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S. Africa Declares State of Emergency in Natal Province : Violence: De Klerk sends troops into Zulu-dominated region, where Chief Buthelezi opposes this month's national all-race elections. Mandela applauds crackdown.

April 01, 1994|BOB DROGIN | TIMES STAFF WRITER

JOHANNESBURG, South Africa — In a desperate bid to quell spiraling pre-election violence, the government declared a sweeping state of emergency in Zulu-dominated Natal province Thursday and ordered a significant military force deployed to ensure that balloting is possible in the strife-torn region.

It is South Africa's first state of emergency since President Frederik W. de Klerk lifted far harsher nationwide emergency regulations in 1990 at the start of his dramatic campaign to end the legalized oppression of blacks under apartheid and usher in parliamentary democracy and black majority rule.

But the crackdown makes a confrontation almost inevitable with defiant Zulu Chief Mangosuthu Gatsha Buthelezi, the only black homeland leader who still opposes the nation's first all-race elections, to be held this month. His Zulu nationalist Inkatha Freedom Party has sworn to boycott the vote, ignore the new constitution and resist the new post-apartheid government.

Announcing the decision at a news conference in Pretoria, De Klerk urged the increasingly tense nation to "remain very, very calm." Flanked by his defense minister and military chiefs, he added: "We are in control. There is no need to panic."

He cited reports of panic buying of food and gasoline in Johannesburg and other cities "almost as if we were going into a state of siege."

The military later announced that at least 500 paratroopers and infantry soldiers will be deployed this weekend in the embattled eastern province, including the scattered areas within it that form the self-governing tribal homeland of KwaZulu. Natal is one of four provinces in South Africa.

The emergency gives police enhanced power to ban protests, detain suspects without trial, order curfews and seize weapons. Political meetings or demonstrations will be allowed only with permission from a magistrate, and the KwaZulu police controlled by Buthelezi will be confined to barracks.

Buthelezi called the decree "humiliating" and warned that the estimated 7 million Zulus, the country's largest ethnic group, would "see it as an invasion" if South African soldiers and tanks moved into their traditional stronghold.

Buthelezi showed no signs of backing down, insisting that the partial suspension of civil rights only proves his point that his political enemies are determined to crush Zulu culture. He repeated his demand that elections be delayed until international mediators can adjudicate his demands for an autonomous Zulu state and restoration of a long-defunct Zulu kingdom.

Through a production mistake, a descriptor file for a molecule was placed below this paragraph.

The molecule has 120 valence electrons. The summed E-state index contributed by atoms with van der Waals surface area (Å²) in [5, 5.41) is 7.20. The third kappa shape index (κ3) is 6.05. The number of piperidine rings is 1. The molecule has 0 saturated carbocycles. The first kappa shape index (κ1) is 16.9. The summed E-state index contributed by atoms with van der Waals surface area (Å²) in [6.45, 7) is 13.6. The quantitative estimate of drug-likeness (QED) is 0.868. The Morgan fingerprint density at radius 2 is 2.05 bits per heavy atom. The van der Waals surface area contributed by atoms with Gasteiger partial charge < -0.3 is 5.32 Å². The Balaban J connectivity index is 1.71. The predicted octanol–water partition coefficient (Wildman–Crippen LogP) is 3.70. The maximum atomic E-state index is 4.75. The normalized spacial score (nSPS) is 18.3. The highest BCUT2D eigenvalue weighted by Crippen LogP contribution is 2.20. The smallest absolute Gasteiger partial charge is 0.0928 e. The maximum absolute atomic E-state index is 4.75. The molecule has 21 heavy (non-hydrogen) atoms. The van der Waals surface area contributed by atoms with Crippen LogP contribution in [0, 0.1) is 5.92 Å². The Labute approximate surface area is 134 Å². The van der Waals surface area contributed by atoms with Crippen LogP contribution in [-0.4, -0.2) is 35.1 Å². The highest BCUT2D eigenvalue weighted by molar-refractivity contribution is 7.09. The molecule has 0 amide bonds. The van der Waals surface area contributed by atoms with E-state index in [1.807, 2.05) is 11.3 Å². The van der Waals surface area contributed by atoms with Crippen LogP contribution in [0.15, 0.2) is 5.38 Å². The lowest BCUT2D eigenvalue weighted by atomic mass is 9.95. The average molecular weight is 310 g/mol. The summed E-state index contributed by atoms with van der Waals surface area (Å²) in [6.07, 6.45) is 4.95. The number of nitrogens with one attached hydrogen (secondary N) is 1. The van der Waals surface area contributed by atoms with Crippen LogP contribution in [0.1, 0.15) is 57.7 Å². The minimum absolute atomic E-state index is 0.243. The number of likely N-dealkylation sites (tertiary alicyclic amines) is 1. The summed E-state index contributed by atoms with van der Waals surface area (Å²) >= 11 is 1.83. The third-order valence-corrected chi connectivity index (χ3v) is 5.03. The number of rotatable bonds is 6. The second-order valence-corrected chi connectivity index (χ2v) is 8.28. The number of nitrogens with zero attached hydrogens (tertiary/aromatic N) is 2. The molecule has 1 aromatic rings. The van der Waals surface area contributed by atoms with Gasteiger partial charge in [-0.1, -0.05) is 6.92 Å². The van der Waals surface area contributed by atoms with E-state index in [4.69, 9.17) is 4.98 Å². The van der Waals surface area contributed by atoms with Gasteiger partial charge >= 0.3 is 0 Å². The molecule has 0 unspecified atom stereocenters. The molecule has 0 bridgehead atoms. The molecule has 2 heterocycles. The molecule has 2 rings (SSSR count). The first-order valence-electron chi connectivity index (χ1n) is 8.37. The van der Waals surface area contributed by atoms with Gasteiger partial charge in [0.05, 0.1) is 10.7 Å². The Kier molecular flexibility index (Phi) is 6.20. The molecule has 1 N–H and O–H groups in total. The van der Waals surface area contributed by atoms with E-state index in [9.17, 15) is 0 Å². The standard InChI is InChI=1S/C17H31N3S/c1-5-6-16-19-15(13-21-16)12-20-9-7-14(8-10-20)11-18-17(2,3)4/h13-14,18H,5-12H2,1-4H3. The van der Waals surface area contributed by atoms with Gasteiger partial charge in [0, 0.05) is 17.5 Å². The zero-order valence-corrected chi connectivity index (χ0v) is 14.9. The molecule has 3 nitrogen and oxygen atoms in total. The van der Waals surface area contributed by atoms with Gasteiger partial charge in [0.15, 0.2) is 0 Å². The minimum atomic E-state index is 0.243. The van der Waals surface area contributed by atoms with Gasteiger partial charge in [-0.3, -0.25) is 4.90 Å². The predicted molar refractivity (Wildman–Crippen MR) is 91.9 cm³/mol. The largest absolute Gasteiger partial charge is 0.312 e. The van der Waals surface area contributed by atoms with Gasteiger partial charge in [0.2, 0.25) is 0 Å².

"Everything that is happening now completely justifies our stand and vindicates us," he said. "We're being coerced through the barrel of a gun. We're starting another chapter of oppression."

But Nelson Mandela, who is expected to become South Africa's first black president after the April 26-28 elections, applauded the crackdown.

"Today's action has one purpose--to stem the tide of violence which threatens to engulf us all," Mandela told a news conference in Johannesburg, where a chaotic Zulu protest march Monday resulted in violence that killed 53 people in the city and townships.

He said the army would be fully mobilized and in "complete control" by early next week across Natal.

Mandela's African National Congress was the target of three emergency decrees imposed by the ruling white minority regime in the 1960s and 1980s to ruthlessly crush black opposition to apartheid. Tens of thousands of people were arrested, including Mandela, who eventually spent 27 years in prison.

The government has used far more limited powers several times in the last four years in localized trouble spots; 11 "unrest areas" were declared Monday, for example, after the bloodshed in Johannesburg.

The army has been used twice in the last month to take over former tribal homelands created under white minority rule. But pacifying the much larger province of Natal may be far more difficult.

It holds about one-fifth the country's 40 million people. And though Buthelezi has no formal army, KwaZulu has a well-armed police force and training camps that have armed thousands of ardent Zulu guerrillas.

Turf wars between local members of Inkatha and the ANC have grown steadily over the last decade, but the violence has exploded since Buthelezi stepped up his anti-election rhetoric. At least 290 people were killed and hundreds were wounded in Natal and KwaZulu in March, a grim new record.

Even as the bloodshed continued, an independent judicial commission revealed last month that rogue police officials had secretly sold rifles, mortars, grenades and other weapons to Inkatha leaders for distribution to anti-ANC death squads.

De Klerk said his action in Natal and KwaZulu is not a takeover.

"Law and order will be maintained, and we will not allow anarchy to develop," he said.

Under the interim constitution adopted last December, KwaZulu and the other homelands created under apartheid will officially cease to exist after the elections. The first black-led government will stop paying for Buthelezi's perks, patronage and power base.

Analysts questioned whether an emergency crackdown is warranted. The independent Human Rights Commission condemned the decree, saying "the emergency has placed a cloud over the legitimacy of the elections."

In meetings this week with election officials, Buthelezi gave half-hearted assurances that voting will be allowed in Inkatha-controlled areas on Election Day. But his followers have begun a brutal campaign of burning homes, stabbing election workers, attacking cars and disrupting ANC rallies.

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